As trust in social platforms erodes, F&N looks to create meaningful DTC relationships
The issues of transparency, return of investments and brand reputation have diminished marketers’ faith in the leading social media channels. The Drum finds out how food and beverage firm Fraser and Neave (F&N) is adapting its social media strategy.
Controversies around hate speech, online bullying, extremist content and fake news have demonstrated time and again that over-reliance on social platforms to reach customers can be dangerous for brand marketers.
These controversies have had a negative impact on trust in some news sources, hurting the reputations of traditional media outlets, search engines, owned media and social media.
The recent Edelman Trust Barometer 2021 found less than one-in-five Singaporeans practice good information hygiene. This is an area of concern – majority of respondents (60%) indicated they were willing to share or forward news items that they found interesting.
As a result, many marketers are shifting to a strategy of owning customer journeys and forging meaningful direct-to-consumer relationships on social media platforms and are immune to the impacts of the next social media controversy.
For Singaporean food and beverage giant Fraser and Neave (F&N), Norman Phua, the brand manager at F&N Foods, explains the company’s goal is to reframe the way drinks are marketed on social media. he wants to do more than harp on about unique selling propositions, and begin injecting the brand into relevant social conversations.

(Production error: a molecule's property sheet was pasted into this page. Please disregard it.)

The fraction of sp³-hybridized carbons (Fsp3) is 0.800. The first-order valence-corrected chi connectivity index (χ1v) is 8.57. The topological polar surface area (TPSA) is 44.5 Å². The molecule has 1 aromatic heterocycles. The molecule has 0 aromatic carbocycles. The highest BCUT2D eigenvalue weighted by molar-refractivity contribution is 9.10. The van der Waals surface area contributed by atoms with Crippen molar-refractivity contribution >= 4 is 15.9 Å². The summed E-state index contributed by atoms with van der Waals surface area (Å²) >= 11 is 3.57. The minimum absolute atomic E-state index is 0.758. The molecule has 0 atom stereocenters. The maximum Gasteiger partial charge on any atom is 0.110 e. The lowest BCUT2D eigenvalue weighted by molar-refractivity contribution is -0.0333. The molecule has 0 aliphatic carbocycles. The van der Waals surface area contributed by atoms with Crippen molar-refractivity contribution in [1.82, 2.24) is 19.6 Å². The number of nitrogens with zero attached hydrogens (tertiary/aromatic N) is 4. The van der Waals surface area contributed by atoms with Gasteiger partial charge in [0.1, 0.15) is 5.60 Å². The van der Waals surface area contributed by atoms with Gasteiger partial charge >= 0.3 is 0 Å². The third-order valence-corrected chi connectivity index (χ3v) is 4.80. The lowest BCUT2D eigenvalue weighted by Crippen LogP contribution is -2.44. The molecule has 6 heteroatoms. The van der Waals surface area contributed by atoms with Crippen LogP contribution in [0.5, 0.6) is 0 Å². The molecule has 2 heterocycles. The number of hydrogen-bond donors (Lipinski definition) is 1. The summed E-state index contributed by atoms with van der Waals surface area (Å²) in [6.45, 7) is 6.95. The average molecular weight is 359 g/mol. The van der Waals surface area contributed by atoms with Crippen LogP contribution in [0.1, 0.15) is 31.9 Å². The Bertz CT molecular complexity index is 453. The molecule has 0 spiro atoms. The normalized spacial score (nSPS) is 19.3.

“We use this to position our drinks as part of daily consideration through subliminal inclusion and disrupting feeds by highlighting consumption-based scenarios at the right times. By doing this, we hope to cement and grow our current market share by remaining top of mind when it comes to the consumption of particular drinks,” he explains.
F&N works with Duo Studio to craft messages around different products, brands and target audiences while keeping tabs on trends. He explains this is a team effort in assessing whether it makes sense and is appropriate for the brand to latch on to certain trends or get involved in certain conversations.
Stephanie Phua, the founder of Duo Studio, explains F&N trusts the independent agency’s counsel and is receptive to its suggestions.
“While we do our part in identifying appropriate trends, F&N is also actively sharing what they feel are suitable ideas, thus helping us as an agency better understand both the possibilities and the boundaries we should play within,” she explains.
“Beyond trying to jump on the next hot thing, there are several considerations we make, like how ready a brand is to engage on the platform and if that's the best direction to take with available resources given the business problems we were tasked to solve.”
She adds: “Another consideration would be if the target audience you're trying to reach uses the platform. As an agency, we also like to help our clients assess their ROI, so we also look at the robustness of data reporting available.”
Phua predicts in the post-pandemic, there will be a further acceleration of digitising offline experiences, which has already begun. She says the challenge as marketers is figuring out how they can create the same emotional value online as they can do with offline activations.
“There is also a need to close the loop in integrated communications — if you want to create awareness about a brand, you have to make the sale easy through a few clicks. This has immense implications on the back end of things; from getting the right stockists to managing inventory and fulfillment,” she explains.
“Due to the large number of people moving to social media marketing; there's also a lot more competition in the space: brands need to work harder in creating relevant and value-added content that's fresh and catches attention while inspiring a sale.”